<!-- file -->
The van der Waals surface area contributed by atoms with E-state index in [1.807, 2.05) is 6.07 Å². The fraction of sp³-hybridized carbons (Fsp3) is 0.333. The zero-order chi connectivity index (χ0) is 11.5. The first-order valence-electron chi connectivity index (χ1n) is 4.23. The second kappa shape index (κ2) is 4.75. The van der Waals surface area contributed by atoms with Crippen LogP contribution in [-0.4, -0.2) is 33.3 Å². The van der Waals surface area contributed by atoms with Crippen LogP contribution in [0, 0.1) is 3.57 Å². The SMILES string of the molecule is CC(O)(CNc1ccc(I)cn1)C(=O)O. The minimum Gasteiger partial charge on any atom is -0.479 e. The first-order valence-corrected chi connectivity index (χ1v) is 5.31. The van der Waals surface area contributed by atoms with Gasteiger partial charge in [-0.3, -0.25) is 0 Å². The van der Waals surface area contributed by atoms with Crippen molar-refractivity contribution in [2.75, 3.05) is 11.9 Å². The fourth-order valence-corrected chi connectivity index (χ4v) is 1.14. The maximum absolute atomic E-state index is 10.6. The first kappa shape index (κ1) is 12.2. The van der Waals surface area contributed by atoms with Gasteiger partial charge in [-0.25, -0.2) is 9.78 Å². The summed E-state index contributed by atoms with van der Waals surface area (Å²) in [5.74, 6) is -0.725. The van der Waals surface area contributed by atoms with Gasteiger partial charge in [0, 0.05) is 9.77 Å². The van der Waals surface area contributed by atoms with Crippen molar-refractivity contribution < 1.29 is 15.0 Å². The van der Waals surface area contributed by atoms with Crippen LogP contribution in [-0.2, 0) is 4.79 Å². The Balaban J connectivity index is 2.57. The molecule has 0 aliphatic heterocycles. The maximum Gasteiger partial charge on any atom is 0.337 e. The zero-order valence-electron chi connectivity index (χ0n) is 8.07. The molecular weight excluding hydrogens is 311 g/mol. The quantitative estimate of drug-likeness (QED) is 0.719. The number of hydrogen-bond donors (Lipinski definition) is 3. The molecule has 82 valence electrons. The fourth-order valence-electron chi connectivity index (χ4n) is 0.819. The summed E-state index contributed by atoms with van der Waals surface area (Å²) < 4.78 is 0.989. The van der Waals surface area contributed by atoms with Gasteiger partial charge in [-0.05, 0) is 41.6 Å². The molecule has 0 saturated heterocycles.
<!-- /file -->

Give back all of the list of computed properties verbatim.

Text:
The van der Waals surface area contributed by atoms with E-state index in [1.807, 2.05) is 6.07 Å². The fraction of sp³-hybridized carbons (Fsp3) is 0.333. The zero-order chi connectivity index (χ0) is 11.5. The first-order valence-electron chi connectivity index (χ1n) is 4.23. The second kappa shape index (κ2) is 4.75. The van der Waals surface area contributed by atoms with Crippen LogP contribution in [-0.4, -0.2) is 33.3 Å². The van der Waals surface area contributed by atoms with Crippen LogP contribution in [0, 0.1) is 3.57 Å². The SMILES string of the molecule is CC(O)(CNc1ccc(I)cn1)C(=O)O. The minimum Gasteiger partial charge on any atom is -0.479 e. The first-order valence-corrected chi connectivity index (χ1v) is 5.31. The van der Waals surface area contributed by atoms with Gasteiger partial charge in [-0.3, -0.25) is 0 Å². The van der Waals surface area contributed by atoms with Crippen molar-refractivity contribution in [2.75, 3.05) is 11.9 Å². The fourth-order valence-corrected chi connectivity index (χ4v) is 1.14. The maximum absolute atomic E-state index is 10.6. The first kappa shape index (κ1) is 12.2. The van der Waals surface area contributed by atoms with Gasteiger partial charge in [-0.25, -0.2) is 9.78 Å². The summed E-state index contributed by atoms with van der Waals surface area (Å²) in [5.74, 6) is -0.725. The van der Waals surface area contributed by atoms with Gasteiger partial charge in [0, 0.05) is 9.77 Å². The van der Waals surface area contributed by atoms with Crippen molar-refractivity contribution < 1.29 is 15.0 Å². The van der Waals surface area contributed by atoms with Crippen LogP contribution in [-0.2, 0) is 4.79 Å². The Balaban J connectivity index is 2.57. The molecule has 0 aliphatic heterocycles. The maximum Gasteiger partial charge on any atom is 0.337 e. The zero-order valence-electron chi connectivity index (χ0n) is 8.07. The molecular weight excluding hydrogens is 311 g/mol. The quantitative estimate of drug-likeness (QED) is 0.719. The number of hydrogen-bond donors (Lipinski definition) is 3. The molecule has 82 valence electrons. The fourth-order valence-electron chi connectivity index (χ4n) is 0.819. The summed E-state index contributed by atoms with van der Waals surface area (Å²) < 4.78 is 0.989. The van der Waals surface area contributed by atoms with Gasteiger partial charge in [-0.05, 0) is 41.6 Å². The molecule has 0 saturated heterocycles.